US now leads world in confirmed COVID-19 cases

This illustration, created at the Centers for Disease Control and Prevention (CDC), reveals ultrastructural morphology exhibited by coronaviruses. Note the spikes that adorn the outer surface of the virus, which impart the look of a corona surrounding the virion, when viewed electron microscopically. A novel coronavirus, named Severe Acute Respiratory Syndrome coronavirus 2 (SARS-CoV-2), was identified as the cause of an outbreak of respiratory illness first detected in Wuhan, China in 2019. The illness caused by this virus has been named coronavirus disease 2019 (COVID-19).

The United States now leads the world in confirmed, reported coronavirus cases, surpassing China.

The website tracks world statistics based on government reporting. Johns Hopkins University's independent numbers are not identical but reflect similar totals. The world now has 528,130 confirmed cases with 23,942 deaths.

The U.S. had been in third place in total cases earlier in the day behind Italy and China but with 13,968 new confirmed cases, as the U.S. ramps up testing, it pushed ahead of China which led the world in cases for most or all of 2020. The new U.S. death report totaled 1,177 deaths, including 150 new deaths. Active cases stood at 79,138 with 1,864 recovered.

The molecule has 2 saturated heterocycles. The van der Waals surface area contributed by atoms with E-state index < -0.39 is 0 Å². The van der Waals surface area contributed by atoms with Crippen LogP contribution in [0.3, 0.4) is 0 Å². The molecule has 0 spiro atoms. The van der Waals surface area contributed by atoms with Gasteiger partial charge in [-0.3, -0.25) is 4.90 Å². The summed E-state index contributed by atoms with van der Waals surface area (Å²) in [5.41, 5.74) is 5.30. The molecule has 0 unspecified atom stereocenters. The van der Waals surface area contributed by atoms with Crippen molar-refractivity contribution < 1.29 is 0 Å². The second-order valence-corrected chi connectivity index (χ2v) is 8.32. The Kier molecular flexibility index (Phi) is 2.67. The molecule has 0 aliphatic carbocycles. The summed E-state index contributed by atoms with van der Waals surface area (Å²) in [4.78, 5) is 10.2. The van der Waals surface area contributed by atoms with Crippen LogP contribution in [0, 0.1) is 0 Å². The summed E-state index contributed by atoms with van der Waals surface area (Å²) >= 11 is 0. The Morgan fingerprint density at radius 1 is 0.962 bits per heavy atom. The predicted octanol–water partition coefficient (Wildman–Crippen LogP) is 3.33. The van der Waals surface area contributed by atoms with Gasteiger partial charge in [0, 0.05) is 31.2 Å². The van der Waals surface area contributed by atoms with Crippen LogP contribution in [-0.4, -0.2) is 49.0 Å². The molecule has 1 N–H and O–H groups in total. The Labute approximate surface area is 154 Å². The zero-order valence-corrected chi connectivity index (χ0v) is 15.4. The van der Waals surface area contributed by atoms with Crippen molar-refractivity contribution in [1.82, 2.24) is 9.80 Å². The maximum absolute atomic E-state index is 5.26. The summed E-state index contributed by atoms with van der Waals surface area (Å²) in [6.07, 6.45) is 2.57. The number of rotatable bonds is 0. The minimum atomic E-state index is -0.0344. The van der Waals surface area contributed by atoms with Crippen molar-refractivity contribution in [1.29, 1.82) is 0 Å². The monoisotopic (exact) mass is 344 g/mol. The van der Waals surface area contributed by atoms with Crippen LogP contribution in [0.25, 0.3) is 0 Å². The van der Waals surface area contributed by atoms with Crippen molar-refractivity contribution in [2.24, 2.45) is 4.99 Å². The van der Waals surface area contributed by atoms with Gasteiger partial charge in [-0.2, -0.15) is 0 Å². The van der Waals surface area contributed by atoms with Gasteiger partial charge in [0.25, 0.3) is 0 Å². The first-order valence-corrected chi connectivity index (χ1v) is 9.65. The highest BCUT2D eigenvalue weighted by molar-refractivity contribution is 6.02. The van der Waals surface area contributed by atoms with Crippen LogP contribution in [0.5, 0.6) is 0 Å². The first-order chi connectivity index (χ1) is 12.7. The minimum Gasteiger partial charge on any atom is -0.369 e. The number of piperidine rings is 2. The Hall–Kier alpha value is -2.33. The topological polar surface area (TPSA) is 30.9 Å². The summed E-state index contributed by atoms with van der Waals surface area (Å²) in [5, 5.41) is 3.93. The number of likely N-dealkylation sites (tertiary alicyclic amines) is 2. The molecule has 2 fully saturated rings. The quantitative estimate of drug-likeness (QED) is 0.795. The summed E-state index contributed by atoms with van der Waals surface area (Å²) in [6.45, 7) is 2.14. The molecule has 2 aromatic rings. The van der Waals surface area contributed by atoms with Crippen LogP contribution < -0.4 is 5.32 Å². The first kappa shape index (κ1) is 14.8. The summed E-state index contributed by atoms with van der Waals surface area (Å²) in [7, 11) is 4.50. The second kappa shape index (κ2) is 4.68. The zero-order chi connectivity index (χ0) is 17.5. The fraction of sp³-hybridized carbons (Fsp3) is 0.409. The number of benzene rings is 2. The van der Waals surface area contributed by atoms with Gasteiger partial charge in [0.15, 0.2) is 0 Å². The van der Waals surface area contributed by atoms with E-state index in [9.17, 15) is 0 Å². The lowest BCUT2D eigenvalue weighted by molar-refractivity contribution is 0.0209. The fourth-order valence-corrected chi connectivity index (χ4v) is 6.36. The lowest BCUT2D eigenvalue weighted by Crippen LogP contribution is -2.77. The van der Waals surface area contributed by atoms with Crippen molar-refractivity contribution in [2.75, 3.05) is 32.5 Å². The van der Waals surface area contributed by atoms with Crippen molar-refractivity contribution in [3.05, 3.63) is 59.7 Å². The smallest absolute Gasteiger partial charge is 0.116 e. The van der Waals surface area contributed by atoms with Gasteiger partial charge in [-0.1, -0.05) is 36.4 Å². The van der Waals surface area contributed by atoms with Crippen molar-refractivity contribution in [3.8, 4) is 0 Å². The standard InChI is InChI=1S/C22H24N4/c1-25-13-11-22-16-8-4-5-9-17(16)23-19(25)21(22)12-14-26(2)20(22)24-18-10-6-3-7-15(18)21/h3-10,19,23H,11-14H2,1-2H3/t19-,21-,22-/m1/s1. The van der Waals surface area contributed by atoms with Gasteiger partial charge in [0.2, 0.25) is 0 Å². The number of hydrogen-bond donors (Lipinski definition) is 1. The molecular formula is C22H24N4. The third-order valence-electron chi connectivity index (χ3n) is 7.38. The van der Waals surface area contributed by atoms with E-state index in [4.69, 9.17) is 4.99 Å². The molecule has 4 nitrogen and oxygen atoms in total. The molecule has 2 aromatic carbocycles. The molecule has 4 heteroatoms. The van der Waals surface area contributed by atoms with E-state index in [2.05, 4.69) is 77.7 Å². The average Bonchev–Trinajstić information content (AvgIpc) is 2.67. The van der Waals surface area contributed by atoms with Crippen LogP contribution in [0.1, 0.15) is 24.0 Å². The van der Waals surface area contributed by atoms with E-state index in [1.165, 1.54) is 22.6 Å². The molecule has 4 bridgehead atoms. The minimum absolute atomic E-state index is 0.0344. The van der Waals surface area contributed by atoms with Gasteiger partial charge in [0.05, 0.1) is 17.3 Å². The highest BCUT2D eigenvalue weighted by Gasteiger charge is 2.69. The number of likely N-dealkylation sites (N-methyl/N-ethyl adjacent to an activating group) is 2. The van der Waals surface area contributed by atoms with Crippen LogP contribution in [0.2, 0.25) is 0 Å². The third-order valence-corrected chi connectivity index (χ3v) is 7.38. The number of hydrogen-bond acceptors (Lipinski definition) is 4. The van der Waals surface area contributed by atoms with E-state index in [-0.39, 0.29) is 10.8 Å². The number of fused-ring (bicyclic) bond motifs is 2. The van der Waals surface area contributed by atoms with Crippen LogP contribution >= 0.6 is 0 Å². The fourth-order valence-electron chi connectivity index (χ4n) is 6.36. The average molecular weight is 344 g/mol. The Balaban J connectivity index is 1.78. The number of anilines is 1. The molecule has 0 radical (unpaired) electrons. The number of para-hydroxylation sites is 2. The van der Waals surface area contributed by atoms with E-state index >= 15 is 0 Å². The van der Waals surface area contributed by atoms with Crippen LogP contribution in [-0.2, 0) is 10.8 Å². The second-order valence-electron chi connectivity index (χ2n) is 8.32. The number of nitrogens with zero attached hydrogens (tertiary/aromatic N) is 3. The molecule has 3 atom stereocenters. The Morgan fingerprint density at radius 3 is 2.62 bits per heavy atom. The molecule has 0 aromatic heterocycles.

Wednesday China had 81,218 confirmed cases, Italy 74,386 and U.S. 68,211. The U.S. is still down the list of total deaths.


  • USA — 82.179
  • China — 81,285
  • Italy — 80,589
  • Spain — 56,347
  • Germany — 43,646


  • Italy — 8,215
  • Spain — 6,832
  • China — 3,287
  • Iran — 2,234
  • France — 1,696
  • USA — 1,177

The website breaks down the cases by country, and then state, as it provides linked sources to its state data that makes up its national numbers. New York leads the U.S. by far with 37,738 cases followed by New Jersey with 6,876 and California with 3.829. New York has the most deaths with 385.

The website also tracks total deaths by 1 million in population. On Tuesday the U.S. was at 2, along with China and Germany. On Wednesday the U.S. increased to 3 deaths per million and on Thursday climbed to 4 deaths per million people.